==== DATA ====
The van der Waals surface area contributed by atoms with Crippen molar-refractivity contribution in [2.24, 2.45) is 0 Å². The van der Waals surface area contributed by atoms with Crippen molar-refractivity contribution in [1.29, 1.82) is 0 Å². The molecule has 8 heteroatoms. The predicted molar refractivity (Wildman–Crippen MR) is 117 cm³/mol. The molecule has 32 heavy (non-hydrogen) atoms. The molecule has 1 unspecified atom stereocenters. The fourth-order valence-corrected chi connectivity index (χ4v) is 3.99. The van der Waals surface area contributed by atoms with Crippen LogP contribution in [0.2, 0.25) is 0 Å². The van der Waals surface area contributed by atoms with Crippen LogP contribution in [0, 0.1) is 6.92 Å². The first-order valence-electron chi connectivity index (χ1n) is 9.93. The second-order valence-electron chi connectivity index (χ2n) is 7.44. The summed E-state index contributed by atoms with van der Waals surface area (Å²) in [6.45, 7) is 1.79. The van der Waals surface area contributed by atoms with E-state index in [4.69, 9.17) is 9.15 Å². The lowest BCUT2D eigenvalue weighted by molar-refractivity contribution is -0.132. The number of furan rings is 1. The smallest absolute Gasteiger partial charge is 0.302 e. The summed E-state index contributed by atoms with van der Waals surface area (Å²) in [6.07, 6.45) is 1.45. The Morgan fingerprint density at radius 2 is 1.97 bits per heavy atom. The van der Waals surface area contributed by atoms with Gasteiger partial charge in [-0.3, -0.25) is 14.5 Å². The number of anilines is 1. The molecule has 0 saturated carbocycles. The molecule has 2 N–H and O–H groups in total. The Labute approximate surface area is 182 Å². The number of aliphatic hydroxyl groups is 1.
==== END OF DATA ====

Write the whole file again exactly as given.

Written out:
The van der Waals surface area contributed by atoms with Crippen molar-refractivity contribution in [2.24, 2.45) is 0 Å². The van der Waals surface area contributed by atoms with Crippen molar-refractivity contribution in [1.29, 1.82) is 0 Å². The molecule has 8 heteroatoms. The predicted molar refractivity (Wildman–Crippen MR) is 117 cm³/mol. The molecule has 32 heavy (non-hydrogen) atoms. The molecule has 1 unspecified atom stereocenters. The fourth-order valence-corrected chi connectivity index (χ4v) is 3.99. The van der Waals surface area contributed by atoms with Crippen LogP contribution in [0.2, 0.25) is 0 Å². The van der Waals surface area contributed by atoms with Crippen LogP contribution in [0, 0.1) is 6.92 Å². The first-order valence-electron chi connectivity index (χ1n) is 9.93. The second-order valence-electron chi connectivity index (χ2n) is 7.44. The summed E-state index contributed by atoms with van der Waals surface area (Å²) in [6.45, 7) is 1.79. The van der Waals surface area contributed by atoms with E-state index in [4.69, 9.17) is 9.15 Å². The lowest BCUT2D eigenvalue weighted by molar-refractivity contribution is -0.132. The number of furan rings is 1. The smallest absolute Gasteiger partial charge is 0.302 e. The summed E-state index contributed by atoms with van der Waals surface area (Å²) in [6.07, 6.45) is 1.45. The Morgan fingerprint density at radius 2 is 1.97 bits per heavy atom. The van der Waals surface area contributed by atoms with Gasteiger partial charge in [-0.3, -0.25) is 14.5 Å². The number of anilines is 1. The molecule has 0 saturated carbocycles. The molecule has 2 N–H and O–H groups in total. The Labute approximate surface area is 182 Å². The number of aliphatic hydroxyl groups is 1.